Interview with the Foundary

In this email interview, Frankly Speaking asked Brett Rowley from the Foundry a few questions about the presence of the Foundry on campus and how students can get involved.

FRANKLY: What is the Foundry?

ROWLEY: The Foundry is Olin’s student-run entrepreneurship organization. It’s been around nearly as long as Olin, albeit in several different forms. “The Foundry” used to specifically refer to Edison House on Great Plains, which acted as an incubator and office space to student startups like Big Belly and the coffee guys. As it grew, it merged with another Olin entrepreneurship group and “the Foundry” became the name for both the building and the group. Now, since Edison house was re-appropriated for Marketing and External Relations office space, “the Foundry” largely refers to just the student group. We do have space in the Campus Center (on the 3rd floor, you’ll see our sign) that is available for students to use, but that space is not utilized as much as we’d like.

FRANKLY: What does the Foundry do aside from the Startup Career Fair?

ROWLEY: Everyone knows that Startup Fair since it’s by far our biggest even of the semester, but it’s a great question. Broadly, our mission is to promote awareness and interesting in startups and entrepreneurship amongst Olin students. This is a little more general than in previous years when the Foundry was all about getting Oliners to start their own ventures. We are 100% behind students with a vision, but we don’t want people to think E! only means starting a company. We raise awareness of awesome events in Boston, help organize the logistics of getting their, creating and sharing a network of amazing founders, designers, developers, and professors, as well as providing financial, physical, and human resources to students starting their own company.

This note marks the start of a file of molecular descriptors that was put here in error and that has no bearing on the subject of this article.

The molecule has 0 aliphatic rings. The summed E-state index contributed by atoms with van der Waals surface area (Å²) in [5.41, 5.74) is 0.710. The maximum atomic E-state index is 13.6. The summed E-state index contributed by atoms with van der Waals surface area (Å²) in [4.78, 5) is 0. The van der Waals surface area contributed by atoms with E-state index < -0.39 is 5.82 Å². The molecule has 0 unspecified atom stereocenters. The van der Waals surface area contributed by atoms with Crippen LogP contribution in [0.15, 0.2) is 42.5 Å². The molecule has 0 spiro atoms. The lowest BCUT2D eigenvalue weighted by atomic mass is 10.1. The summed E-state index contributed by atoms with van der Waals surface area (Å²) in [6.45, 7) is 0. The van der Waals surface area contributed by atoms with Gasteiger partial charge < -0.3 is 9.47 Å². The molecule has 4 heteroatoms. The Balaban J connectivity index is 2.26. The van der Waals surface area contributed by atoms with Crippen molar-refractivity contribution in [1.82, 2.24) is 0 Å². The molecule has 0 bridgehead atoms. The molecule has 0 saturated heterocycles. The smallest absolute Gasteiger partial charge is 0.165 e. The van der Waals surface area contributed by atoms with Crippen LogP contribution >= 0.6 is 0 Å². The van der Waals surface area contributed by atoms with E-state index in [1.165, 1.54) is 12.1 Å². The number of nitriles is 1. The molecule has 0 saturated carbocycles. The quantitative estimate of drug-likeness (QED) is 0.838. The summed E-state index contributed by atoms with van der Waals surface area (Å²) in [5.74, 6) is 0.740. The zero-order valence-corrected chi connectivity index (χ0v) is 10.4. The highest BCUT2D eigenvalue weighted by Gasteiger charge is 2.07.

FRANKLY: How can the Foundry help students?

ROWLEY: Well like I said, if you want to start a company or have an idea for a venture, come talk to us. We can offer early-stage funding and give you dedicated office space, but our biggest benefit to you is connecting you with an incredible network across the New England startup community. Olin may be small, but past and present Foundry members have managed to create a great network over the past 5 years. So if you’re looking for a co-founder, a mentor, a domain specialist, an investor, or just someone to bounce ideas off of, we can help.
“But I don’t want to start a venture!” I hear you cry. Fear not! The Foundry can help you too. We let you know about must-go events, get great discounts for students, help arrange transportation, let you know about awesome engineering opportunities with Boston startups, and bring companies to campus to talk about the work they’re doing or whatever other cool stories they have.

FRANKLY: What else is the Foundry planning and how can students get involved?

ROWLEY: One part of our mission I forgot to mention was figuring out how to make the Babson-Olin relationship work. The schools aren’t next door by accident – both bring a lot to the table, but it can sometimes be hard to see that through radically different cultures, bad past experiences, and perpetuated stereotypes. One of the biggest things we are planning right now is a series of informal events to bring Babson and Olin students together to just chat about cool technologies, startups, and opportunities. The Babson Undergraduate E! group is going through a big re-branding push this year and we hope that that transition gives us an opportunity to really push the Babson/Olin partnership forwards. You can help! Let us know that you’re interested in being part of one of the most important aspects of Olin’s future by emailing the board at

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